There are a myriad of different goals for shooters attending open range time, from sporting to competition to defensive practice. While there are different reasons for shooting, everyone wants to have a safe, rewarding and enjoyable session.
The Tactical Training Center employs Range Safety Officers but safety is everyone’s responsibility.
Firearms safety requires the shooter to be mindful, attentive and have the basic knowledge of your particular firearm. Knowing basic operation of your firearm includes knowing how to safely load, unload and check your firearm to ensure its condition. As a side note, a firearm’s mechanical safety can fail and never should be solely relied upon for safety. As the shooter, you are responsible for your actions and your firearm.
- Always keep your muzzle pointed in the safest direction. For our purposes, that is the downrange impact area.
- Keep your finger straight and on the frame of the firearm until just prior to shooting. A common violation of this is when the firearm in lowered to assess the target. When you assess, your finger must come off the trigger.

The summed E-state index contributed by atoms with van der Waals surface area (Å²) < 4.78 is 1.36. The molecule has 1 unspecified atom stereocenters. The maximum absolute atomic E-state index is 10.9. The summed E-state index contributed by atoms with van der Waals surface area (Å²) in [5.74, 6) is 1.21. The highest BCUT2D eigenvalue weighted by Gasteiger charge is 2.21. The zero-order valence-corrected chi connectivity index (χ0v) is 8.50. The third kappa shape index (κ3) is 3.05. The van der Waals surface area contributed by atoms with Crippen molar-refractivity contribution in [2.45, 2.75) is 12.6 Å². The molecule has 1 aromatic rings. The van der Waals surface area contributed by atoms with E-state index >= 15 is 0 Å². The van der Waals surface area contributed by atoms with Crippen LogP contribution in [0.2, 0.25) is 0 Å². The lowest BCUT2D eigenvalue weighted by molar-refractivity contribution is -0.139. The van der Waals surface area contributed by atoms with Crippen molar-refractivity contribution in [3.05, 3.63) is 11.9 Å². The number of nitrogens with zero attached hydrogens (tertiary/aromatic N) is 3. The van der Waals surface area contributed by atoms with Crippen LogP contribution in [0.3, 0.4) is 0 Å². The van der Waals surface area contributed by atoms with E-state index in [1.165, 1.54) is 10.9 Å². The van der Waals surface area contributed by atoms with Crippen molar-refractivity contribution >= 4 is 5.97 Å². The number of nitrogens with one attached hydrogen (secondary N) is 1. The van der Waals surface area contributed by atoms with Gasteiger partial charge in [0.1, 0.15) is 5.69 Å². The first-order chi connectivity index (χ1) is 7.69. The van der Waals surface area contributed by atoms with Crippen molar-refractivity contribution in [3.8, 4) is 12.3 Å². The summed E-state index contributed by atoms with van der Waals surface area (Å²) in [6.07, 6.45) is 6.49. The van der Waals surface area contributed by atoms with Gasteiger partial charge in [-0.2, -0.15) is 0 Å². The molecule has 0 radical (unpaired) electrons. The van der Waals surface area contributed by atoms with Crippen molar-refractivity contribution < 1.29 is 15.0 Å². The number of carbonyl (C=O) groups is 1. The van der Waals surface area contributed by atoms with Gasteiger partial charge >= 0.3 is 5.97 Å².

- Know your target and beyond. While this seems easy on the range, this is a common violation with projectiles impacting the ceiling. Prior to shooting, you should imagine the path of the bullet. If the target is too high for your position, then the bullet will impact the ceiling. A good rule of thumb is to keep your targets at eye level.
- Know the condition of your firearm. Is it loaded or unloaded? If not actually shooting, the firearm needs to be unloaded with the action open and facing upward so everyone can see it.
- Firearms must be cased or holstered, in the case of concealed firearm permittees until you are in your port. If you are shooting with others in separate ports and want to try each others firearms, shooters move to ports to try the firearm. Do not move firearms between ports.
Those are some basic rules for safety. While not all encompassing, following those will put you on the right path to safe shooting.
Along with basic safety, basic consideration of others in the range is important. Shooters are generally considerate of others but there are some unique situations that you may not realize.
When firing a semiautomatic handgun, if the shooter is very close to the bench, his or her ejected spent shell casings may enter his or her neighbor’s port. This can be distracting to your neighbor.
Be mindful of your allotted time and leave enough time to put away your firearms, gear and ammunition so the next shooter doesn’t have to wait.
Please do not put any liquid in the trash.
As stated, these rules and suggestions are not all encompassing. However following them will do a lot for safe, rewarding and enjoyable open range session.